There’s little evidence relating Galvarino’s performance during the battle. Jeronimo de Vivar, a Spanish soldier who later wrote an account of the Arauco Wars titled Crónica (Chronicle), wrote that Galvarino motioned his warriors forward with his bladed arms, yelling, “Nobody is allowed to flee but to die, because you die defending your mother country!” (This, like so many other details about Galvarino, was no doubt given an extra flourish.) Vivar also noted that Galvarino went up against Mendoza’s squadron and managed to cut down the general’s second in command.

After the battle, there would be no third chance for Galvarino. He and his men were sentenced to hang. Alonso de Ercilla, a Spanish aide who would later write the epic poem “La Araucana,” claimed that he tried to intervene on Galvarino’s behalf, entreating him to join with the Spanish. To which Galvarino reportedly replied: “I would rather die than live like you, and I’m only sorry that my death will keep me from tearing you to pieces with my teeth.” Some claim Mendoza threw Galvarino to the dogs, while others say he was hanged. Still others believe Galvarino killed himself first to rob his captors of the pleasure.

The Arauco War would continue for nearly 300 years, with the Mapuche continuously resisting colonization by the Spanish. The story of Galvarino was a rallying cry for the Mapuche: “Galvarino’s story has served perhaps more than any other to perpetuate the Mapuches’ reputation for courage and tenacity,” Ray writes in Language of the Land: The Mapuche in Argentina and Chile. In 1825, Chile declared independence from Spain, although resistance against the state continues.

John MacDougall, Getty Images
Stolpersteine: One Artist's International Memorial to the Holocaust
John MacDougall, Getty Images
John MacDougall, Getty Images

The most startling memorial to victims of the Holocaust may also be the easiest to miss. Embedded in the sidewalks of more than 20 countries, more than 60,000 Stolpersteine—German for “stumbling stones”—mark the spots where victims last resided before they were forced to leave their homes. The modest, nearly 4-by-4-inch brass blocks, each the size of a single cobblestone, are planted outside the doorways of row houses, bakeries, and coffee houses. Each tells a simple yet chilling story: A person lived here. This is what happened to them.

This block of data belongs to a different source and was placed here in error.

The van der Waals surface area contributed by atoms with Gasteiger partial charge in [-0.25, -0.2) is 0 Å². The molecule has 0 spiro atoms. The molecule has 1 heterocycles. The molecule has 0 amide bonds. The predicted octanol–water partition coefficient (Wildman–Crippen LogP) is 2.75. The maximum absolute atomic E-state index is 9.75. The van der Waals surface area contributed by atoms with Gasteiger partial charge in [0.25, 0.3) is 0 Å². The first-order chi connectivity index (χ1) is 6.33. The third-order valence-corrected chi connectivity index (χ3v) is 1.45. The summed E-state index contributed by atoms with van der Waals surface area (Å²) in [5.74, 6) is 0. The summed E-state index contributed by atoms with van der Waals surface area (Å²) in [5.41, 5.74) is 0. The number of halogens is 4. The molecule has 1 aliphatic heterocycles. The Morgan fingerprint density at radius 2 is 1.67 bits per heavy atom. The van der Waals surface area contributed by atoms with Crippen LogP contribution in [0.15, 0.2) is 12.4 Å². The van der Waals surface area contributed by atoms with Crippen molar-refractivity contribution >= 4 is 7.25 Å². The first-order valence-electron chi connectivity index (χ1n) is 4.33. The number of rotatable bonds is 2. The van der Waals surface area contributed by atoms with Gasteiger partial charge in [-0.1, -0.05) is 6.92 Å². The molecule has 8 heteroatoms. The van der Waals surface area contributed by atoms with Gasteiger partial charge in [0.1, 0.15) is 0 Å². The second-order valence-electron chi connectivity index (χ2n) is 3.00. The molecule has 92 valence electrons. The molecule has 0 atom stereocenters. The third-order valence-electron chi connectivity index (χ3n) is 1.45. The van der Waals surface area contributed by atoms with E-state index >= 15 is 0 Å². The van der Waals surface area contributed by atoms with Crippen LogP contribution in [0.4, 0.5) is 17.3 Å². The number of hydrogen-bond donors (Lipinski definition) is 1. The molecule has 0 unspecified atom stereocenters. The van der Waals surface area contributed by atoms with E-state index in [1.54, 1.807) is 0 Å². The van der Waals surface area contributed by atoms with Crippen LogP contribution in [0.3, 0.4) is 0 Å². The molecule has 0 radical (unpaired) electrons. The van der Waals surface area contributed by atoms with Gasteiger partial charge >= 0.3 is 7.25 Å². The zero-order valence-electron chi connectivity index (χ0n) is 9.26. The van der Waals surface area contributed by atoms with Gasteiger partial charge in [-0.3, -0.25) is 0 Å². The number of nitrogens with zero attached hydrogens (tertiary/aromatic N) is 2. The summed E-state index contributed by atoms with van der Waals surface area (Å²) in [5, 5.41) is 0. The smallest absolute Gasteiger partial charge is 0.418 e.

Here lived Hugo Lippers
Born 1878
Arrested 11/9/1938 — Altstrelitzer prison
Deported 1942 Auschwitz

The project is the brainchild of the German artist Gunter Demnig, who first had the idea in the early 1990s as he studied the Nazis' deportation of Sinti and Roma people. His first installations were guerrilla artwork: According to Reuters, Demnig laid his first 41 blocks in Berlin without official approval. The city, however, soon endorsed the idea and granted him permission to install more. Today, Berlin has more than 5000.

Demnig lays a Stolpersteine.
Artist Gunter Demnig lays a Stolpersteine outside a residence in Hamburg, Germany in 2012.
Patrick Lux, Getty Images

The Stolpersteine are unique in their individuality. Too often, the millions of Holocaust victims are spoken of as a nameless mass. And while the powerful memorials and museums in places such as Berlin and Washington, D.C. are an antidote to that, the Stolpersteine are special—they are decentralized, integrated into everyday life. You can walk down a sidewalk, look down, and suddenly find yourself standing where a person's life changed. History becomes unavoidably present.

That's because, unlike gravestones, the stumbling stones mark an important date between a person’s birth and death: the day that person was forced to abandon his or her home. As a result, not every stumbling stone is dedicated to a person who was murdered. Some plaques commemorate people who fled Europe and survived. Others honor people who were deported but managed to escape. The plaques aim to memorialize the moment a person’s life was irrevocably changed—no matter how it ended.